Watching and Waiting- A New Addition To Fragments of Fiction

Here is A New Addition To Fragments of Fiction:

Watching and Waiting. It is what she did. She was watching and waiting for the thing that would send her running for the hills. It wasn’t any particular item, not a specific habit that made her takeoff. Each time she left it was something that happened because of a gut instinct, intuition that made her think that the relationship was doomed.

Most of the time her departure would be followed by bouts of clubbing. She’d find a nightspot where she could lose herself on the dance floor. She didn’t have any preference other than some kind of odd techno beat that drew people like her. She wanted to get lost in a writing mass of bodies that shared a love for a beat.

Sometimes she’d dance with a boy but most of the time she just danced by herself. She really didn’t want to talk to anyone. She had not interest in being picked up and didn’t feel the need for company. These nights would end in similar fashion. She’d come home drenched in sweat and exhausted, far too tired to shower but too revved up to speak. But they never stopped the voices in her head, that whisper that asked if she was broken so badly that she’d never be able to fall in love again.

The real problem in her life was that she had experienced a love that was so potent and so piercing that she couldn’t stop searching for it. She felt like a heroin addict who knew that she could never go back, never experience that amazing high again but would always remember what she had lost.

Sometimes she’d just lie in bed and shiver. Invariably she’d push beyond this and her attitude would improve. In reality it wasn’t that her attitude was improving it was just that she had managed to find a way to stuff her feelings down again. Push them, beat them back, make them go away because if you cannot feel you cannot get hurt again.

When she was younger her father had taught her that life wasn’t fair. It was one of his favorite sayings. She’d ask for something, a toy, shoes, whatever only to be refused. When she tried to convince him by telling him how many of her friends had whatever it was she wanted he always said “life isn’t fair.”

Daddy was right, life isn’t fair and she knew it from firsthand experience. There was no relief, only occasional interludes during which the empty feeling didn’t overwhelm her.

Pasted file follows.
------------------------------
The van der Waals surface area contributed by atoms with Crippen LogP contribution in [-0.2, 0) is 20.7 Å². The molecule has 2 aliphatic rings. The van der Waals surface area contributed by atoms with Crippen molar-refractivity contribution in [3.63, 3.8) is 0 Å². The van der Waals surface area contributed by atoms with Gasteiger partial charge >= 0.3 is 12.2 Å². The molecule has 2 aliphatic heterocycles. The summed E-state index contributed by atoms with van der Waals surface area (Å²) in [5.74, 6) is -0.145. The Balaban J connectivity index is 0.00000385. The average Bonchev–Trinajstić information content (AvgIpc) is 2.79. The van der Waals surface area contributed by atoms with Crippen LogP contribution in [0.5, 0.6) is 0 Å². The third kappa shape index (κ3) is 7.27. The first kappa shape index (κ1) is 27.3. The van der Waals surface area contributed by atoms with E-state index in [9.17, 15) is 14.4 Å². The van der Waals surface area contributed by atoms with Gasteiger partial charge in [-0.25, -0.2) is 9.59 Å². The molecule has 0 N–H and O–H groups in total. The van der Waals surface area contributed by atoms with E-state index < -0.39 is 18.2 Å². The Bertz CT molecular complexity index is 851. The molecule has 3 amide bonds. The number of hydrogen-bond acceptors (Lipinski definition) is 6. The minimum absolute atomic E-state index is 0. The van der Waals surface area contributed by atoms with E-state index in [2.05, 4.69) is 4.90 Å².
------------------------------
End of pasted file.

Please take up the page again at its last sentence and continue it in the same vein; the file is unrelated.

This time she was trying hard to break the chain. Determined not to follow the same pattern and path she had made a point of taking the bus to her father’s cabin. It meant that she would be forced to do things differently. The frantic dancer was not going to be allowed out of her cage. This time she was going to find a way to feel good and to enjoy life again the way that she used to.

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  1. Zoe Strickman July 24, 2005 at 4:23 pm

    I hope you don’t mind me asking you this (I am also asking other blog authors whose blogs I read regularly), but would you be willing to put a link to my site on yours? My site is seriously lacking in Jewish readership and I could use the increased traffic (and more importantly, the feedback) on topics that I am writing about on the blog, and I don’t know how to attract more Jewish readers. I’d appreciate any suggestions you have, and I’ve enjoyed reading your site since I came onto the blog world in March. Thanks. -Zoe

  2. Jack's Shack July 24, 2005 at 4:16 pm

    Hi Edgy,

    Yes, it is part of a whole story. You can find it at this link:

  3. Edgy Mama July 24, 2005 at 3:01 pm

    Nice, Jack. Is this a frag of a longer story?

    “She felt like a heroin addict who knew that SHE could never go back,”

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